Opinion
Teaching Letter to the Editor

Academic Freedom Calls for Critical Race Theory Instruction

Teachers should be trained to guide students through many concepts and processes—including CRT
July 12, 2021 1 min read
  • Save to favorites
  • Print

To the Editor:

Critical race theory cannot be effectively mandated or forbidden in classroom instruction and practice (“What Is Critical Race Theory, and Why Is It Under Attack?” May 18, 2021).
Ask any educator—teachers have found a way to modify curricula to fit their classroom-instruction ideals no matter what curricula have been prescribed. With the best of intentions, they skip chapters in textbooks; bring in alternate resources at their own expense; develop their own instructional practices; and enrich the classroom experience with their talents, skills, and backgrounds.
Also, while educators may try to inculcate a belief system, the range of teacher beliefs in schools will expose students to a variety of views. Given that students will typically have several teachers throughout their school years, no single teacher should have undue influence. But it is better to have teachers who do not inhibit a student’s ability to develop their own beliefs. Young children are especially susceptible to didactic methods and must be protected from those who would take advantage of this vulnerability.

Intermediate through secondary teacher training should emphasize the introduction of concepts, the discovery and presentation of facts, and the exploration of possibilities if facts are uncertain or if there is conflicting evidence. This is accomplished through the scientific method in science, by proofs and models in mathematics, and by the Socratic method and ensuing debate in social studies and literature. Teachers should be well prepared to guide students through the many processes—and CRT might be addressed in a secondary classroom, or not.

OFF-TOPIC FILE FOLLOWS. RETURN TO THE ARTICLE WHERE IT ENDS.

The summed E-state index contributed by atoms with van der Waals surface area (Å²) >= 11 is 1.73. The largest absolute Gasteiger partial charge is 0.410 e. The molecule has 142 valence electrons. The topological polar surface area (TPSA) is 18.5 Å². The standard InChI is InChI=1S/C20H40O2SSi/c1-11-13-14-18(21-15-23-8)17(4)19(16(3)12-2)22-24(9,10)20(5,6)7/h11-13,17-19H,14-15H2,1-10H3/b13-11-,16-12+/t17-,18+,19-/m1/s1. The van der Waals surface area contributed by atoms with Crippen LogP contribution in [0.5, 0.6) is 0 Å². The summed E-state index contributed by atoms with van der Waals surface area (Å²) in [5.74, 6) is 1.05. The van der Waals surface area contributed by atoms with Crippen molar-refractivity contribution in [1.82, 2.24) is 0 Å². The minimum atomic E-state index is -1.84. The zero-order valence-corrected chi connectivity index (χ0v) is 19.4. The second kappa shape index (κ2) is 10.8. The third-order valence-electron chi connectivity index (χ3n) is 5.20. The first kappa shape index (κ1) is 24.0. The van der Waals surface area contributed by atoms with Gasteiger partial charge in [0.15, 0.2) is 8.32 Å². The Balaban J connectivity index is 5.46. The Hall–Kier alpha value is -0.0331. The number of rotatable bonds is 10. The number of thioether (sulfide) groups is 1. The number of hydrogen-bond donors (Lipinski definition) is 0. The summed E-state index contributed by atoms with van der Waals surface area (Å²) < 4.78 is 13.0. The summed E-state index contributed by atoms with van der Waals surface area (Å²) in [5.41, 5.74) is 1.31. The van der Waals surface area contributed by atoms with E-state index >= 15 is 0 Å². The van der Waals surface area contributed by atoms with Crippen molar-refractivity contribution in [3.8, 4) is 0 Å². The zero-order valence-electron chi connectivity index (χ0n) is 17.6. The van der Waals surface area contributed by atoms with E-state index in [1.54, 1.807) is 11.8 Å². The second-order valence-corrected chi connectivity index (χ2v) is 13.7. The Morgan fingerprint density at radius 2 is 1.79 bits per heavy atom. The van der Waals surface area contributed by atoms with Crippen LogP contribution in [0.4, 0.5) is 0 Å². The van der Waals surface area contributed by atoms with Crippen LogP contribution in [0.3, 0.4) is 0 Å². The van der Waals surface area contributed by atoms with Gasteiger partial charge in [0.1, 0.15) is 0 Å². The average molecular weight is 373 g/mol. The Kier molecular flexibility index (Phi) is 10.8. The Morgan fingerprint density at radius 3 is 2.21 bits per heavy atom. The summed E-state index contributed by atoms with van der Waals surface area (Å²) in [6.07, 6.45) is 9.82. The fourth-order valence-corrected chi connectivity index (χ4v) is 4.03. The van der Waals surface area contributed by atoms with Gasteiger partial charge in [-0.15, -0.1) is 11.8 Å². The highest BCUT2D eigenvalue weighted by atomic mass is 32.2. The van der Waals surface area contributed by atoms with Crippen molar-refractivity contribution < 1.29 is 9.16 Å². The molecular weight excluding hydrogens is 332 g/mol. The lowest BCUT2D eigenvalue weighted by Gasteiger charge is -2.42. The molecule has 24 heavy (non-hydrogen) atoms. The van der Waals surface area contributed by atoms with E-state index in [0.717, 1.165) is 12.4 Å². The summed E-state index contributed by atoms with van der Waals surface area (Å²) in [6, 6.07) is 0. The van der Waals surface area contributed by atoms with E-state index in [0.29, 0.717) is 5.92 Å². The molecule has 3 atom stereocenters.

Leah Anesta
Retired Elementary School Principal
Los Angeles, Calif.

Related Tags:

A version of this article appeared in the July 14, 2021 edition of Education Week as Academic Freedom Calls for Critical Race Theory Instruction

Events

Mathematics Live Online Discussion A Seat at the Table: Breaking the Cycle: How Districts are Turning around Dismal Math Scores
Math myth: Students just aren't good at it? Join us & learn how districts are boosting math scores.
This content is provided by our sponsor. It is not written by and does not necessarily reflect the views of Education Week's editorial staff.
Sponsor
Student Achievement Webinar
How To Tackle The Biggest Hurdles To Effective Tutoring
Learn how districts overcome the three biggest challenges to implementing high-impact tutoring with fidelity: time, talent, and funding.
Content provided by Saga Education
This content is provided by our sponsor. It is not written by and does not necessarily reflect the views of Education Week's editorial staff.
Sponsor
Student Well-Being Webinar
Reframing Behavior: Neuroscience-Based Practices for Positive Support
Reframing Behavior helps teachers see the “why” of behavior through a neuroscience lens and provides practices that fit into a school day.
Content provided by Crisis Prevention Institute

EdWeek Top School Jobs

Teacher Jobs
Search over ten thousand teaching jobs nationwide — elementary, middle, high school and more.
View Jobs
Principal Jobs
Find hundreds of jobs for principals, assistant principals, and other school leadership roles.
View Jobs
Administrator Jobs
Over a thousand district-level jobs: superintendents, directors, more.
View Jobs
Support Staff Jobs
Search thousands of jobs, from paraprofessionals to counselors and more.
View Jobs

Read Next

Teaching Opinion So Much Research, So Little Time for Teachers to Put It Into Practice
Education research is voluminous, but teachers often aren't shown how to adapt the findings into their practice.
10 min read
Images shows colorful speech bubbles that say "Q," "&," and "A."
iStock/Getty
Teaching A Classroom Management Training Helps New Teachers Send Fewer Kids to the Office
Anti-bias training has mixed success in cutting racial discipline gaps. Helping teachers interpret student behavior may be more effective.
9 min read
Students raise their hands during an assembly at Yates Magnet Elementary School in Schenectady, N.Y., on March 28, 2024.
Students raise their hands during an assembly at Yates Magnet Elementary School in Schenectady, N.Y., on March 28, 2024.
Scott Rossi for Education Week
Teaching Lazy? Anxious? Overlooked? Teachers Sound Off on Unmotivated Students
Teachers have lots of opinions about who's responsible for student "laziness."
5 min read
Bored young man in class.
E+ / Getty
Teaching Opinion How to Make Summer School Effective and Engaging
Along with offering meaningful academic lessons, these educators advise incorporating fun so that students want to come to summer school.
6 min read
Images shows colorful speech bubbles that say "Q," "&," and "A."
iStock/Getty